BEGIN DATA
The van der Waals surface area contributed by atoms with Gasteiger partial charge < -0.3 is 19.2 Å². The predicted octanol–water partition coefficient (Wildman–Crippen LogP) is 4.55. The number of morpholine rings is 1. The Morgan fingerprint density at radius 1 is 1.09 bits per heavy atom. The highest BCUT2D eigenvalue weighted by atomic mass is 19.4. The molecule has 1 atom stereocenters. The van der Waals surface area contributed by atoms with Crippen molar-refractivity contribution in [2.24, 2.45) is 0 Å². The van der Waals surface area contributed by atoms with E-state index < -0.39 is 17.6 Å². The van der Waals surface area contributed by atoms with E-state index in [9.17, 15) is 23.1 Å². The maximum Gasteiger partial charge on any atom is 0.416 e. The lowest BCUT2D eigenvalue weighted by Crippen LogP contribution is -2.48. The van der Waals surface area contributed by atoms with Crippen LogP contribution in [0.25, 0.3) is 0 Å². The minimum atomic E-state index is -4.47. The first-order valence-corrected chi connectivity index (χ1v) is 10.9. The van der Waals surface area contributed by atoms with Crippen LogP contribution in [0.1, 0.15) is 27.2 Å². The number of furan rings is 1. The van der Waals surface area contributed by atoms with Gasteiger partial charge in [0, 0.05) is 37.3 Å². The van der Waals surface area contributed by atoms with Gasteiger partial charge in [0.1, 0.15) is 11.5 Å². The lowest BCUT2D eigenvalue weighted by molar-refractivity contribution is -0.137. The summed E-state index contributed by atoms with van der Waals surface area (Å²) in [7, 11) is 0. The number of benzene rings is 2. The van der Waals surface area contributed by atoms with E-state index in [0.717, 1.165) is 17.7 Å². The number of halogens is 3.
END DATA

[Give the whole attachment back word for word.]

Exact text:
The van der Waals surface area contributed by atoms with Gasteiger partial charge < -0.3 is 19.2 Å². The predicted octanol–water partition coefficient (Wildman–Crippen LogP) is 4.55. The number of morpholine rings is 1. The Morgan fingerprint density at radius 1 is 1.09 bits per heavy atom. The highest BCUT2D eigenvalue weighted by atomic mass is 19.4. The molecule has 1 atom stereocenters. The van der Waals surface area contributed by atoms with Crippen molar-refractivity contribution in [2.24, 2.45) is 0 Å². The van der Waals surface area contributed by atoms with E-state index < -0.39 is 17.6 Å². The van der Waals surface area contributed by atoms with E-state index in [9.17, 15) is 23.1 Å². The maximum Gasteiger partial charge on any atom is 0.416 e. The lowest BCUT2D eigenvalue weighted by Crippen LogP contribution is -2.48. The van der Waals surface area contributed by atoms with Crippen LogP contribution in [0.25, 0.3) is 0 Å². The minimum atomic E-state index is -4.47. The first-order valence-corrected chi connectivity index (χ1v) is 10.9. The van der Waals surface area contributed by atoms with Crippen LogP contribution in [0.1, 0.15) is 27.2 Å². The number of furan rings is 1. The van der Waals surface area contributed by atoms with Gasteiger partial charge in [0, 0.05) is 37.3 Å². The van der Waals surface area contributed by atoms with Gasteiger partial charge in [0.1, 0.15) is 11.5 Å². The lowest BCUT2D eigenvalue weighted by molar-refractivity contribution is -0.137. The summed E-state index contributed by atoms with van der Waals surface area (Å²) in [7, 11) is 0. The number of benzene rings is 2. The van der Waals surface area contributed by atoms with E-state index in [0.717, 1.165) is 17.7 Å². The number of halogens is 3.